CS Blog

Last update on .

Recent PhD Research: Alexander Kalinin Creates Systems Tools For Large Multidimensional Data Sets

Brown CS has just begun a project to highlight the wide-ranging and innovative research of our PhD students as they approach graduation. Our latest contributor, Alexander Kalinin, discusses his work below. He'll be defending his thesis on Monday, September 12, at 12 PM in CIT 506To see other PhD research overviews, click here

Integrated Search and Exploration Over Large Multidimensional Data

In the era of Big Data, efficient, interactive ad-hoc data analysis has become a necessity for professionals from the variety of scientific areas. Take an astronomer, for example. She might be looking at various astronomical data sets, like the Sloan Digital Sky Survey (SDSS) or the Large Synoptic Survey Telescope (LSST). Her tasks may vary from relatively simple retrieval of the information about different celestial objects to complex search queries. An example of a complex search query might include searching for an interesting rectangular region in the sky, satisfying constraints on the shape and content. The user might describe the perimeter and area of the region or give the ranges of lengths in various dimensions. She might also add constraints for various astronomical measures of objects within such a region, e.g. in terms of photometric magnitudes available in SDSS.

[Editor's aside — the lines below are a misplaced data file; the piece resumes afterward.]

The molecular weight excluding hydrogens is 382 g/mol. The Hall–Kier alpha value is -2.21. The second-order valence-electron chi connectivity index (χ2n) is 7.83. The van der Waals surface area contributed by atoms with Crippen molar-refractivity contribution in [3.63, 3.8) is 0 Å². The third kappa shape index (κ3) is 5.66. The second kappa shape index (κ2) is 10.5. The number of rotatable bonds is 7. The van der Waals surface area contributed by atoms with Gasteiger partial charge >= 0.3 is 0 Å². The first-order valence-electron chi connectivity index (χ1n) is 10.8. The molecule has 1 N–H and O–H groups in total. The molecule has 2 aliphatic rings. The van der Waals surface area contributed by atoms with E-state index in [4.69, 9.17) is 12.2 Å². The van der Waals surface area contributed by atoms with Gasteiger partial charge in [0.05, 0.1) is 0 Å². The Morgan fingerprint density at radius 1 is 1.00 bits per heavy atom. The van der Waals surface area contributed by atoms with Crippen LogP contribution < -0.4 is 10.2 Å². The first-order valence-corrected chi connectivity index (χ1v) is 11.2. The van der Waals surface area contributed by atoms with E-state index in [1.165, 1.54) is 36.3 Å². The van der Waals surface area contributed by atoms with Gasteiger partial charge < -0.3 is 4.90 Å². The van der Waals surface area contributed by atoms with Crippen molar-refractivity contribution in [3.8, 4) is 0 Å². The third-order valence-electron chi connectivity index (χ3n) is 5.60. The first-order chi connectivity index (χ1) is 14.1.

Region-based search for an astronomical data-set. Searching for bright regions of different sizes.

Another example includes a researcher working with a medical database, like the MIMIC data set. MIMIC contains signal waveforms for ICU patients over a large period of time. The researcher might look for different time intervals (i.e. one-dimensional regions) that satisfy certain conditions. For example, she might be looking for the time interval similar to some predefined pattern or containing a signal spike that makes it an anomaly. Such region-based data exploration has a remarkable expressibility for a plethora of interesting tasks.


An example of region-based MIMIC search. Searching for time intervals similar to the specified one. The similarity is based on the Euclidean distance.

What makes such problems hard? The reasons are twofold. First of all, there is a very large search space of possible objects to consider. Regions can be anywhere in the data, can overlap and even be of different shapes. The user just gives some constraints, which express her interests, but does not give the location of the region itself. This immediately requires the application of sophisticated search techniques. Consider the naive method of looking at every possible region in the sky, for instance, and checking the constraints for each of them! This is simply infeasible! Secondly, the constraints themselves require potentially expensive computation with costly I/O accesses. For example, computing the average amplitude of a signal within a time-interval might require accessing a large number of measurements and performing an aggregation over them.